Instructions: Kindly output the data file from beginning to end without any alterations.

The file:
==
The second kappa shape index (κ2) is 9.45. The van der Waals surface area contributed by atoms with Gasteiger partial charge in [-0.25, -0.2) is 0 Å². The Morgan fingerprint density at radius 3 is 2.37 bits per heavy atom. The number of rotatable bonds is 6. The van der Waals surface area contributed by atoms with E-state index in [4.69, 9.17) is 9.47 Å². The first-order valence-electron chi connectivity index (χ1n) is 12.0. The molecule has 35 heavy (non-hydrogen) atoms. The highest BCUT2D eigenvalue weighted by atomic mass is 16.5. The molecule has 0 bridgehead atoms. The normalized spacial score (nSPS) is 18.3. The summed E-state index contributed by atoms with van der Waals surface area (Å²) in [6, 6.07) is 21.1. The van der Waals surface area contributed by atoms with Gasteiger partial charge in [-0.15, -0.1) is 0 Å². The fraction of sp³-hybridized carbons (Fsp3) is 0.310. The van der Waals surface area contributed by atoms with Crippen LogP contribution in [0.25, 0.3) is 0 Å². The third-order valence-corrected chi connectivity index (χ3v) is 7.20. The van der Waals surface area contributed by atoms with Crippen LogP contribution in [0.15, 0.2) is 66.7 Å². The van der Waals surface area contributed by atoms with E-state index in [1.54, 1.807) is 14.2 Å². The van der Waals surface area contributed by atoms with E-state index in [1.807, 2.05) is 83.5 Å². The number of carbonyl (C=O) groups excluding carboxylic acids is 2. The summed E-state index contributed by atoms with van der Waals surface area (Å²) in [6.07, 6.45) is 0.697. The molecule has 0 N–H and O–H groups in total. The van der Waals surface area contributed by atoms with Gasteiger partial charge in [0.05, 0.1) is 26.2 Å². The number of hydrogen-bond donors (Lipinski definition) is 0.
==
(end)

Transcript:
The second kappa shape index (κ2) is 9.45. The van der Waals surface area contributed by atoms with Gasteiger partial charge in [-0.25, -0.2) is 0 Å². The Morgan fingerprint density at radius 3 is 2.37 bits per heavy atom. The number of rotatable bonds is 6. The van der Waals surface area contributed by atoms with E-state index in [4.69, 9.17) is 9.47 Å². The first-order valence-electron chi connectivity index (χ1n) is 12.0. The molecule has 35 heavy (non-hydrogen) atoms. The highest BCUT2D eigenvalue weighted by atomic mass is 16.5. The molecule has 0 bridgehead atoms. The normalized spacial score (nSPS) is 18.3. The summed E-state index contributed by atoms with van der Waals surface area (Å²) in [6, 6.07) is 21.1. The van der Waals surface area contributed by atoms with Gasteiger partial charge in [-0.15, -0.1) is 0 Å². The fraction of sp³-hybridized carbons (Fsp3) is 0.310. The van der Waals surface area contributed by atoms with Crippen LogP contribution in [0.25, 0.3) is 0 Å². The third-order valence-corrected chi connectivity index (χ3v) is 7.20. The van der Waals surface area contributed by atoms with Crippen LogP contribution in [0.15, 0.2) is 66.7 Å². The van der Waals surface area contributed by atoms with E-state index in [1.54, 1.807) is 14.2 Å². The van der Waals surface area contributed by atoms with E-state index in [1.807, 2.05) is 83.5 Å². The number of carbonyl (C=O) groups excluding carboxylic acids is 2. The summed E-state index contributed by atoms with van der Waals surface area (Å²) in [6.07, 6.45) is 0.697. The molecule has 0 N–H and O–H groups in total. The van der Waals surface area contributed by atoms with Gasteiger partial charge in [0.05, 0.1) is 26.2 Å². The number of hydrogen-bond donors (Lipinski definition) is 0.